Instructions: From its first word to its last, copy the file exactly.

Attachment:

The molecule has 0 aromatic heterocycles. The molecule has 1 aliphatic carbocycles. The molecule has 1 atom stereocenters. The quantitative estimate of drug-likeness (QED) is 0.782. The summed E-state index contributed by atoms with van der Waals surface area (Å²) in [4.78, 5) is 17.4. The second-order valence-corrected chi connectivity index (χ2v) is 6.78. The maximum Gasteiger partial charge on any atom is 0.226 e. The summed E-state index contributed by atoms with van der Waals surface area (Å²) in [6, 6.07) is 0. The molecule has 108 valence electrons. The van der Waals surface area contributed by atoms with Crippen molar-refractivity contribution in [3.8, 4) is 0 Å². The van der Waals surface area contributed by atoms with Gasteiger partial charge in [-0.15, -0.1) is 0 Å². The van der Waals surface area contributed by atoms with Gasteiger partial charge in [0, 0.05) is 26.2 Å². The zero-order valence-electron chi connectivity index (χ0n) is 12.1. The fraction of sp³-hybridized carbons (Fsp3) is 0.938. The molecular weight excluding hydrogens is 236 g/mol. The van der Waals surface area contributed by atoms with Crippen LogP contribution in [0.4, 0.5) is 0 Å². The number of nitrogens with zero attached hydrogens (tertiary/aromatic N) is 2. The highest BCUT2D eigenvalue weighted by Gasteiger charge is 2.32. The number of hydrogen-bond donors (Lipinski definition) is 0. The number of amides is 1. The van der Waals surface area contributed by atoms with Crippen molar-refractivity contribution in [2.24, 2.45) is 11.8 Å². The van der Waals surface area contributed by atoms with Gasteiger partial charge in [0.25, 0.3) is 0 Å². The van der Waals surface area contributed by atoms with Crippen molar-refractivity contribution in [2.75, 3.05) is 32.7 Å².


The molecule has 0 aromatic heterocycles. The molecule has 1 aliphatic carbocycles. The molecule has 1 atom stereocenters. The quantitative estimate of drug-likeness (QED) is 0.782. The summed E-state index contributed by atoms with van der Waals surface area (Å²) in [4.78, 5) is 17.4. The second-order valence-corrected chi connectivity index (χ2v) is 6.78. The maximum Gasteiger partial charge on any atom is 0.226 e. The summed E-state index contributed by atoms with van der Waals surface area (Å²) in [6, 6.07) is 0. The molecule has 108 valence electrons. The van der Waals surface area contributed by atoms with Crippen molar-refractivity contribution in [3.8, 4) is 0 Å². The van der Waals surface area contributed by atoms with Gasteiger partial charge in [-0.15, -0.1) is 0 Å². The van der Waals surface area contributed by atoms with Gasteiger partial charge in [0, 0.05) is 26.2 Å². The zero-order valence-electron chi connectivity index (χ0n) is 12.1. The fraction of sp³-hybridized carbons (Fsp3) is 0.938. The molecular weight excluding hydrogens is 236 g/mol. The van der Waals surface area contributed by atoms with Crippen LogP contribution in [0.4, 0.5) is 0 Å². The number of nitrogens with zero attached hydrogens (tertiary/aromatic N) is 2. The highest BCUT2D eigenvalue weighted by Gasteiger charge is 2.32. The number of hydrogen-bond donors (Lipinski definition) is 0. The number of amides is 1. The van der Waals surface area contributed by atoms with Crippen molar-refractivity contribution in [2.24, 2.45) is 11.8 Å². The van der Waals surface area contributed by atoms with Gasteiger partial charge in [0.25, 0.3) is 0 Å². The van der Waals surface area contributed by atoms with Crippen molar-refractivity contribution in [2.75, 3.05) is 32.7 Å².